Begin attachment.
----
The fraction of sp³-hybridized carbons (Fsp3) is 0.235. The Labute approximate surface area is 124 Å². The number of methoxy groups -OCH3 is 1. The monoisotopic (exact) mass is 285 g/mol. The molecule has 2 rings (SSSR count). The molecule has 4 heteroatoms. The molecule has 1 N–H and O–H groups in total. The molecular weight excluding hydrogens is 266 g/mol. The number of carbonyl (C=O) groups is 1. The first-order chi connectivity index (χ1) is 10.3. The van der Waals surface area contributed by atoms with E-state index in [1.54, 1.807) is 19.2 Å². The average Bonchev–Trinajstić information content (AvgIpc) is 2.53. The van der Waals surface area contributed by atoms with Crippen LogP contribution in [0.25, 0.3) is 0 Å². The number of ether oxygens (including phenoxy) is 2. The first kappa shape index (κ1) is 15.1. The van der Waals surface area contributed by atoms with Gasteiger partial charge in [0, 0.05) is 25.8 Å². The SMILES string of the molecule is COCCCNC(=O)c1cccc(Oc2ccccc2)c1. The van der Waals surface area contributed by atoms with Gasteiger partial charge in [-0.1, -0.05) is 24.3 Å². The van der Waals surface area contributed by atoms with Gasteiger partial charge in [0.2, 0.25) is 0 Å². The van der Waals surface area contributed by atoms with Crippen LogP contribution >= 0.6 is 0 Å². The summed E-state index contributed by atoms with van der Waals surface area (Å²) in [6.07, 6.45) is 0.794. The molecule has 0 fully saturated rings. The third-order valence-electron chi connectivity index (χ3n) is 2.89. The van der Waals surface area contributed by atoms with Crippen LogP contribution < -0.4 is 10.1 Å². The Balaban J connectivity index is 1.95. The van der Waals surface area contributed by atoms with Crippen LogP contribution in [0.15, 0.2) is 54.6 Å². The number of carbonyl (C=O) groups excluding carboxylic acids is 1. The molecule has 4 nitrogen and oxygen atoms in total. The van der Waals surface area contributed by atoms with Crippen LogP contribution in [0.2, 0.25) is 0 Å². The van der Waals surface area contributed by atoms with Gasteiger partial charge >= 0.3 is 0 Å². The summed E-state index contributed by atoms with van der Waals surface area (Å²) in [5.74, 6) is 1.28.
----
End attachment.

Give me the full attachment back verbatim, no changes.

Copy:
The fraction of sp³-hybridized carbons (Fsp3) is 0.235. The Labute approximate surface area is 124 Å². The number of methoxy groups -OCH3 is 1. The monoisotopic (exact) mass is 285 g/mol. The molecule has 2 rings (SSSR count). The molecule has 4 heteroatoms. The molecule has 1 N–H and O–H groups in total. The molecular weight excluding hydrogens is 266 g/mol. The number of carbonyl (C=O) groups is 1. The first-order chi connectivity index (χ1) is 10.3. The van der Waals surface area contributed by atoms with E-state index in [1.54, 1.807) is 19.2 Å². The average Bonchev–Trinajstić information content (AvgIpc) is 2.53. The van der Waals surface area contributed by atoms with Crippen LogP contribution in [0.25, 0.3) is 0 Å². The number of ether oxygens (including phenoxy) is 2. The first kappa shape index (κ1) is 15.1. The van der Waals surface area contributed by atoms with Gasteiger partial charge in [0, 0.05) is 25.8 Å². The SMILES string of the molecule is COCCCNC(=O)c1cccc(Oc2ccccc2)c1. The van der Waals surface area contributed by atoms with Gasteiger partial charge in [-0.1, -0.05) is 24.3 Å². The van der Waals surface area contributed by atoms with Gasteiger partial charge in [0.2, 0.25) is 0 Å². The van der Waals surface area contributed by atoms with Crippen LogP contribution >= 0.6 is 0 Å². The summed E-state index contributed by atoms with van der Waals surface area (Å²) in [6.07, 6.45) is 0.794. The molecule has 0 fully saturated rings. The third-order valence-electron chi connectivity index (χ3n) is 2.89. The van der Waals surface area contributed by atoms with Crippen LogP contribution < -0.4 is 10.1 Å². The Balaban J connectivity index is 1.95. The van der Waals surface area contributed by atoms with Crippen LogP contribution in [0.15, 0.2) is 54.6 Å². The number of carbonyl (C=O) groups excluding carboxylic acids is 1. The molecule has 4 nitrogen and oxygen atoms in total. The van der Waals surface area contributed by atoms with Crippen LogP contribution in [0.2, 0.25) is 0 Å². The van der Waals surface area contributed by atoms with Gasteiger partial charge >= 0.3 is 0 Å². The summed E-state index contributed by atoms with van der Waals surface area (Å²) in [5.74, 6) is 1.28.